Cadillac used to be the go-to brand for rich folks, not just in the USA but also in European and Russian cities. But today it’s quite low on the list of luxury automobiles, while Benz and BMW rule the charts.
The brand started over a century ago in 1902 after Engineer Leland discontinued his association with Henry Ford.
Leland named it after the French explorer Antoine de Lamothe Cadillac, the founder of Detroit city.
Its fancy catalogues were carbon copies of Ford, but its features were unique among the cars of that era.
By 1927, Cadillac became an established luxury car with a convertible coupe, thanks to designer Harley Earl.
Its characteristic tail became a staple for luxury cars and was nicknamed Dagmar bumpers after the famous American actress.
Cadillac reached its peak in the 1950s and driving it became a status symbol. But in the 1970s, there was an oil crisis, and an economic decline followed this.
Meanwhile, European cars entered the market with their sleek design and low fuel requirements.
This brought a downfall in the popularity of Cadillac cars and most people with pressing economic needs gravitated toward the new European cars.
Cadillac responded by introducing fuel-efficient compact cars. But this attempt failed because of poor marketing strategies.
Cadillac was a brand associated with money and standard and when it propagated its new cars by saying that they were lowly priced, it did not sit well.
The elite section turned away because of its low price while the middle-class, at whom these cars they aimed, did not want to buy vehicles which were “cheap”.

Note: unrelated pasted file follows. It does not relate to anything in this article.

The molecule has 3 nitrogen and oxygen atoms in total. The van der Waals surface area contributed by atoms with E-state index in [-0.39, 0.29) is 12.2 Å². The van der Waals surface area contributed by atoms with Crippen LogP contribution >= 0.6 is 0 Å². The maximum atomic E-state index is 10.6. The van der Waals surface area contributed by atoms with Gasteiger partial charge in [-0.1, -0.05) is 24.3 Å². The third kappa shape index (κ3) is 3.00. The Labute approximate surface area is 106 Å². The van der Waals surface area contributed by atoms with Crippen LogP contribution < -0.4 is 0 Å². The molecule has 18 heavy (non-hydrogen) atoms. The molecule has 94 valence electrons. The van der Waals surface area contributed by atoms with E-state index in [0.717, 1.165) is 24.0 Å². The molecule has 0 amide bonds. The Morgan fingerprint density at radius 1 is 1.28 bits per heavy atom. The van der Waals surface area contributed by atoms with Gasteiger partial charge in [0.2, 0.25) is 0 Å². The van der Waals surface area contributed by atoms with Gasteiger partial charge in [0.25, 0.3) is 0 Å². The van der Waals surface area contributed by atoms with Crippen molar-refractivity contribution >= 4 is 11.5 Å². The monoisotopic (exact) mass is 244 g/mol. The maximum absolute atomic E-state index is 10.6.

It was on a middle ground, vacillating between luxury and comfort, but it never tried to excel in a particular field.
By the end of the 20th century, no one preferred it, as the brand had nothing different to offer.
Cadillac launched the Escalade as a competition to Lincoln’s navigator in 1999 and, surprisingly, it was successful.
It became a popular choice among youngsters, but unfortunately, this phenomenon could not be repeated by the ill-fated company.
Its latest strategy was aimed at the second and third world countries, China in particular.
Between, 2016 and 2017 there was a 50% rise in sales of Cadillac in China.
Cadillac plans to expand its network in China but there are low chances of it being a permanent solution because the Chinese people have mostly stuck with domestic brands in the past.
Next year Cadillac will launch a new SUV Lyriq with a driving range of over 300 miles and a power of 255 kilowatts.
The company also gave the ambitious statement of delivering only electric vehicles by the end of the decade.
The future of Cadillac is certainly not uneventful, but it remains to be seen whether it can rise again in the competition of big brands.
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